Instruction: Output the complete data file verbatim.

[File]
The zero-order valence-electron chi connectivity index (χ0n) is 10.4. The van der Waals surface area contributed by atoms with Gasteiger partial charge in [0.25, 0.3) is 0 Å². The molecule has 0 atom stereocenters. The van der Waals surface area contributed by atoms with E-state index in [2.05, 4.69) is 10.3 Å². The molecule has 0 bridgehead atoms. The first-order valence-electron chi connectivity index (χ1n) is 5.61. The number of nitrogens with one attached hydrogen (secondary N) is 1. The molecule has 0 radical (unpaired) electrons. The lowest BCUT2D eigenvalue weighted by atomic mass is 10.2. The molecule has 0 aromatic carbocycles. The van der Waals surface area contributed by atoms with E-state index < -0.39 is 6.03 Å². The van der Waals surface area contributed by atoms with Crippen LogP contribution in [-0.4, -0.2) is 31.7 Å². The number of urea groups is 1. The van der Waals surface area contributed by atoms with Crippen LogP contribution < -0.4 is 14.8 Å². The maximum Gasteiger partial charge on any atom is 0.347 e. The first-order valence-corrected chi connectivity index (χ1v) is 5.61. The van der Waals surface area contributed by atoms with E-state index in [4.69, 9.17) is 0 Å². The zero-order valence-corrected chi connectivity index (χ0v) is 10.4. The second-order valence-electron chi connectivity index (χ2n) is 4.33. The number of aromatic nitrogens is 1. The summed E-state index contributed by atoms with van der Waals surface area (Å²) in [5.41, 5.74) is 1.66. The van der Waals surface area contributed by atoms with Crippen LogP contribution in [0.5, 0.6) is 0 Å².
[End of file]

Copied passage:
The zero-order valence-electron chi connectivity index (χ0n) is 10.4. The van der Waals surface area contributed by atoms with Gasteiger partial charge in [0.25, 0.3) is 0 Å². The molecule has 0 atom stereocenters. The van der Waals surface area contributed by atoms with E-state index in [2.05, 4.69) is 10.3 Å². The molecule has 0 bridgehead atoms. The first-order valence-electron chi connectivity index (χ1n) is 5.61. The number of nitrogens with one attached hydrogen (secondary N) is 1. The molecule has 0 radical (unpaired) electrons. The lowest BCUT2D eigenvalue weighted by atomic mass is 10.2. The molecule has 0 aromatic carbocycles. The van der Waals surface area contributed by atoms with E-state index < -0.39 is 6.03 Å². The van der Waals surface area contributed by atoms with Crippen LogP contribution in [-0.4, -0.2) is 31.7 Å². The number of urea groups is 1. The van der Waals surface area contributed by atoms with Crippen LogP contribution < -0.4 is 14.8 Å². The maximum Gasteiger partial charge on any atom is 0.347 e. The first-order valence-corrected chi connectivity index (χ1v) is 5.61. The van der Waals surface area contributed by atoms with E-state index in [4.69, 9.17) is 0 Å². The zero-order valence-corrected chi connectivity index (χ0v) is 10.4. The second-order valence-electron chi connectivity index (χ2n) is 4.33. The number of aromatic nitrogens is 1. The summed E-state index contributed by atoms with van der Waals surface area (Å²) in [5.41, 5.74) is 1.66. The van der Waals surface area contributed by atoms with Crippen LogP contribution in [0.5, 0.6) is 0 Å².